I’ve read and enjoyed quite a few books that were either written by Indian authors or take place in India, but none of them were anything like A Suitable Boy. This is one of those books that really transports you to another culture and another era. Set in the 1950s, the novel is a multi-generational family saga that reads like Bronfenbrenner’s ecological map, simultaneously serving as a sweeping description of Indian politics, religion and tradition, family and marital relationships, food and customs, and social structure.

At almost 1,500 pages, it can feel daunting. The mere size and weight of the book (I bought the paperback edition) almost gave me carpel tunnel. But, it doesn’t read like 1,500 pages. I “breezed” through this book because I found both the personal stories and the social and political details to be fascinating. Although some of the details about the court cases and some of the political back and forth can be confusing to a non-Indian reader, the depth of social exploration was wonderful.

I loved the descriptions of the various traditions, foods, and social structure to be wonderfully rich. Few books have made me feel so immersed in a particular culture and I highly recommend this book for anyone interested in Indian cultural and literature.

Warning: there is no glossary of terms and the author uses lots of local words. Part of the fun for me was looking up various terms and foods and drinks like nimbu pani.

Book Worm’s Review
Set in India in the early 1950’s and billed as the story of Mrs Rupa Mehra’s search for a suitable husband for her youngest daughter Lata, this book is an examination of every aspect of family life among higher caste Indians.

While Lata is essentially the main character in this story, there is a large cast of surrounding characters. The Suitable Boy is the story of several families with interlocking ties: The Mehras, of whom Lata is the youngest daughter; the Kapoors who are connected to the Mehra’s through marriage; the Chatterjis again connected through marriage; the Durranis connected through education and social encounters; and the family of the Nawab of Baitar connected through friendship, political alliance and tragedy. This is a great family saga with the addition of a colourful foreign background (well at least to a reader from the UK it’s a foreign background) complete with religious ceremonies, Shakespearean plays, and civil unrest.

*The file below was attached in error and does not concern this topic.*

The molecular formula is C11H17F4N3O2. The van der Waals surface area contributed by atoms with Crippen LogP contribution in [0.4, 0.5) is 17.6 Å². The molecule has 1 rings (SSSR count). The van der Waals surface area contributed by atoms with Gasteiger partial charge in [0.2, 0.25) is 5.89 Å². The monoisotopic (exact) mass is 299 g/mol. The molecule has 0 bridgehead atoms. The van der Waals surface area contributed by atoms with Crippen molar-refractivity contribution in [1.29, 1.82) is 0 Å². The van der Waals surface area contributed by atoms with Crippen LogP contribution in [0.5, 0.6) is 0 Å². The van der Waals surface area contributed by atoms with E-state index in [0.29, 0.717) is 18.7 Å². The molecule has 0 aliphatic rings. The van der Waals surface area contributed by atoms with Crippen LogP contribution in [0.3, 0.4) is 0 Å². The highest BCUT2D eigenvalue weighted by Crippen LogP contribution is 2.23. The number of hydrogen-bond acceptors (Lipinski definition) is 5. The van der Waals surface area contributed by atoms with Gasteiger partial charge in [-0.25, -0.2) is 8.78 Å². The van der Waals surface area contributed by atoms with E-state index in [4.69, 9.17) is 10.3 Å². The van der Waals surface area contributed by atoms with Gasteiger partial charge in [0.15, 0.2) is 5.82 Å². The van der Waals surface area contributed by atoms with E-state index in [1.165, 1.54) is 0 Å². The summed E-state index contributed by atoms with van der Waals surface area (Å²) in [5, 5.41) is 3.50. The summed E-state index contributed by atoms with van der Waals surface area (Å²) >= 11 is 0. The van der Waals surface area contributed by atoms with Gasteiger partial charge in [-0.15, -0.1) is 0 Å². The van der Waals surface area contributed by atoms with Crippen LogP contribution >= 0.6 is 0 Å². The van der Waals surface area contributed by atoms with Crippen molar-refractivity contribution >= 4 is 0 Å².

Having read several novels from the perspective of the lower or Untouchable castes, I really enjoyed seeing a view of India from the eyes of a more privileged class. I think this allowed the author to explore the lighter more enjoyable side of Indian culture. I loved hearing about the different ceremonies and particularly enjoyed the imagery surrounding the festival of Holi and the idea of a ceremony for brothers and sisters to show they care for each other.

This was more than a novel about finding a suitable boy. It was a story of family, friendship, politics, religion, tragedy and the growth of a nation and I would highly recommend it.

Have you read this book or any other works by Seth? What are your thoughts?

We both highly recommend this book. Try it for yourself. Find it here: A Suitable Boy

Additional Recommendations for Indian Literature:

Aarti’s recommendationsA Fine Balance by Rohinton Mistry, Behind the Beautiful Forevers: Life, Death, and Hope in a Mumbai Undercity by Katherine Boo, The White Tiger by Aravinda Adiga, The Hungry Tide by Amitav Ghosh, & The God of Small Things by Arundhati Roy.

Jen’s Recommendations: God of Small Things by Arundhati Roy, Animal’s People by Sinha, and Clear Light of Day by Desai.

Book Worm’s Recommendations: God of Small Things by Arundhati Roy

For more reading recommendations check out the Guardian’s article on the top 10 books about the British in India that was just published two weeks ago.

We want to hear from you. Have you read any literature from Indian authors or set in India? Do you have any recommendations? Share your thoughts with us!

9 Comments Post a comment
  1. Lynsey #

    @ Aarti – Thank you for sharing some of your family and country’s history! I am looking forward to reading A Suitable Boy!

    Liked by 1 person

    May 8, 2015
  2. A Fine Balance is one of my favourite books – although I sobbed my eyes out in parts of it. I also really liked A House for Mr Biswas by V.S.Naipaul and some of Tagore’s poems. For an English in India perspective, how about E.M. Forster’s A Passage to India? (although I am not really a Forster fan) A Suitable Boy is a 5 star read from me too.

    Thanks Aarti!!


    May 8, 2015
  3. A Fine Balance is one of my all-time favourites, although it has me sobbing in parts. I also really liked A House for Mr Biswas by V.S.Naipaul and some of Tagore’s poems. For an English in India perspective, what about E.M. Forster’s A Passage to India (although I am not really a fan of it)

    Thanks Aarti for a great intro!

    Liked by 1 person

    May 8, 2015
  4. Daisy Mora #

    It sound  wonderful, and I also like all those pictures of the people and its culture.


    May 8, 2015
  5. Does The Far Pavillions count?


    May 8, 2015
    • I don’t see why not. Set in India, right?


      May 8, 2015
  6. John #

    Animal’s People, The White Tiger and Untouchable

    Nicely done.

    Liked by 1 person

    May 8, 2015